Zircon: Brilliant but Misunderstood
Hindu poets tell of the Kalpa Tree, the ultimate gift to the gods, which was a glowing tree covered with gemstone fruit with leaves of zircon. Zircon has long had a supporting role to more well-known gemstones, often stepping in as an understudy when they were unavailable.
In the middle ages, zircon was said to aid sleep, bring prosperity, and promote honor and wisdom in its owner. The name probably comes from the Persian word zargun which means “gold-colored,” although zircon comes in a wide range of different colors.
Natural zircon today suffers for the similarity of its name to cubic zirconia, the laboratory-grown diamond imitation. Some don’t realize that there is a beautiful natural gemstone called zircon.
Zircon occurs in a wide range of colors but for many years, the most popular was the colorless variety which looks more like diamond than any other natural stone due to its brilliance and dispersion.
Today the most popular color is blue zircon. Most blue zircon, which is considered an alternate birthstone for December, is a pastel blue, but some exceptional gems have a bright blue color. Zircon is also available in green, dark red, yellow, brown, and orange.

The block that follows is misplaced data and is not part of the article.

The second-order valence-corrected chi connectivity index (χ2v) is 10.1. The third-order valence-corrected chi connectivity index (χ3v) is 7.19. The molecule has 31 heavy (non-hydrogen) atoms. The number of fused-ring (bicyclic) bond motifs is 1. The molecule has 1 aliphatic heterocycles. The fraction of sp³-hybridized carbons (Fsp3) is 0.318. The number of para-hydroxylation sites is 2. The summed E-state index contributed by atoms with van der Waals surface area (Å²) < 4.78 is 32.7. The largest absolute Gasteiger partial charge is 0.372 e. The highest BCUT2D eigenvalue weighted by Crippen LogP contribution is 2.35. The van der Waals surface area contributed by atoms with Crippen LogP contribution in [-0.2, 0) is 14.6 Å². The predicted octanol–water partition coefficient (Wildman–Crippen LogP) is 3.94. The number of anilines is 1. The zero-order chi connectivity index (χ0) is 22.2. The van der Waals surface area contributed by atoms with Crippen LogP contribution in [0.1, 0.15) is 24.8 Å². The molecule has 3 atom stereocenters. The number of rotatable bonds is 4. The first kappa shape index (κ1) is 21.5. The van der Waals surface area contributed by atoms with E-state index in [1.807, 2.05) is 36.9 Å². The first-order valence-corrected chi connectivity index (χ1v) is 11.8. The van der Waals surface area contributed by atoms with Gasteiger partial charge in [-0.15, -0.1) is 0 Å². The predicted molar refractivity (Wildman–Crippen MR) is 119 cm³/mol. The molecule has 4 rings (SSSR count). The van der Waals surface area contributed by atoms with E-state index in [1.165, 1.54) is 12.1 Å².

Zircon is mined in Cambodia, Sri Lanka, Thailand, Myanmar, Australia, and other countries.
Zircon is one of the heaviest gemstones, which means that it will look smaller than other varieties of the same weight. Zircon jewelry should be stored carefully because although zircon is relatively hard, it can abrade and facets can chip. Dealers often wrap zircons in individual twists of paper so that they will not knock against each other in a parcel.
The wide variety of colors of zircon, its rarity, and its relatively low cost make it a popular collector’s stone. Collectors enjoy the search for all possible colors and variations